Planned Leeds Maternity Centre to be UK’s largest
The UK’s largest single-site maternity unit is being planned in Leeds as part of the development of two new hospitals on the Leeds General Infirmary site – providing what Leeds Teaching Hospitals NHS Trust describes as ‘a revolution in patient-centred care’.
The centre, which will link the planned new Leeds Children’s Hospital and new hospital for adults, will be able to deliver up to 10,500 babies annually, providing care for mothers and their babies from across Yorkshire and the north of England. The Trust says centralising services will bring about safer care for mothers and their babies by providing specialist care currently delivered across two sites at St James’s Hospital and Leeds General Infirmary under one roof. At present, the teams must transfer babies the 1.5 miles between sites when they need specialist care.
The new hospitals, planned in a single building at Leeds General Infirmary, are currently being designed, with construction expected to be start in 2024, and completion planned between 2026 and 2028 as part of the Department of Health & Social Care’s New Hospitals Programme commitment to deliver 40 new hospitals by 2030.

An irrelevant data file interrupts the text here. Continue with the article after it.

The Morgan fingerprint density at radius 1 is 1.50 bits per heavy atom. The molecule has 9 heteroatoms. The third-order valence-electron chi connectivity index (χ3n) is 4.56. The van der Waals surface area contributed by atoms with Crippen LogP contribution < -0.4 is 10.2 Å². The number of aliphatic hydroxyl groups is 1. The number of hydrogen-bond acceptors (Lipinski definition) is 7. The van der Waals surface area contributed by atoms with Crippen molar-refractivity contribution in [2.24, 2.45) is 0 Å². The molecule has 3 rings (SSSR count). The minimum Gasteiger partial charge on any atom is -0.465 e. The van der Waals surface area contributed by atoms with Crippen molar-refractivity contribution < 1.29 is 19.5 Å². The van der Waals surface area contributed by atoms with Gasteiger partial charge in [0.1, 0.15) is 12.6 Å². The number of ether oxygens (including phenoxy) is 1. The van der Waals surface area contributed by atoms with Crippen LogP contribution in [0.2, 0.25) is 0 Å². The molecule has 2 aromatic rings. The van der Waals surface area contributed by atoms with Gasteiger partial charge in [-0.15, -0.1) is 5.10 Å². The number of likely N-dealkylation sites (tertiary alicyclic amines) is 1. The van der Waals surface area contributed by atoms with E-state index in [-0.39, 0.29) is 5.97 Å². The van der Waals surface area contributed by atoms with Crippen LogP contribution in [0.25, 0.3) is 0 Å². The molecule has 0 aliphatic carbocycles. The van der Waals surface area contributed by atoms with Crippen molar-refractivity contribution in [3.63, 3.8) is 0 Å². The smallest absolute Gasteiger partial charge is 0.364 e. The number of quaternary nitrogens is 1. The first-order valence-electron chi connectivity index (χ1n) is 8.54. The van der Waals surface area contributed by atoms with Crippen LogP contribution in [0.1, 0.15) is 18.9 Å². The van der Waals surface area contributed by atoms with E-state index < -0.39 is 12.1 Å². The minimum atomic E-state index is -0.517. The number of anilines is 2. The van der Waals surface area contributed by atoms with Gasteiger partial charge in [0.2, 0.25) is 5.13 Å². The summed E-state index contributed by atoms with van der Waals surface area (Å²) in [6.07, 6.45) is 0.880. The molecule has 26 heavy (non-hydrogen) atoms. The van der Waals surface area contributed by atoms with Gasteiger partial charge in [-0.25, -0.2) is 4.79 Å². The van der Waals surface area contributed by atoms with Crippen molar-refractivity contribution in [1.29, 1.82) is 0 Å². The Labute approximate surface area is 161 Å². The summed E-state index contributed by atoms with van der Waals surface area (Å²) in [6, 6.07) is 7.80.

Dr Kelly Cohen, the Trust’s Clinical director for Women’s Services, said the new Maternity Centre would, ‘overnight’, provide a better patient and staff experience. She said: “We will be able to provide integrated family care like we have never been able to do before, which is a key part of the new hospital design.”
The new Maternity Centre will provide:
- a new purpose-built induction and labour suite.
- four new ‘state-of-the-art’ theatre units, with one dedicated to planned Caesarean sections.
- a midwife-led unit.
- a consultant-led birth unit for higher-risk mothers.
- two new large maternity wards, with space for partners to stay.
The Trust added: “Many of the babies born in Leeds need specialist care after birth. Being linked so closely to the new Children’s Hospital will ensure families receive seamless care from pregnancy, birth, and into childhood and adulthood – all in the same place. The new hospitals will also be a better place to work for staff, who currently travel between sites to deliver care in two separate hospitals.”
The new centre’s design has not only been informed by feedback from a public consultation in 2019-20, but also via patient groups such as the Maternity Voices Partnership, whose main driving force has been increasing the chances of good outcomes for mothers and families, with patients ‘controlling their own environment and privacy’. Aneira Thomas, Chair of the Leeds Maternity Voices Partnership, said her group was ‘excited’ about the new centralised maternity centre with all services under one roof. The group carried out two surveys of its members about the move in relation to the new facility’s layout, and feedback was ‘generally positive’.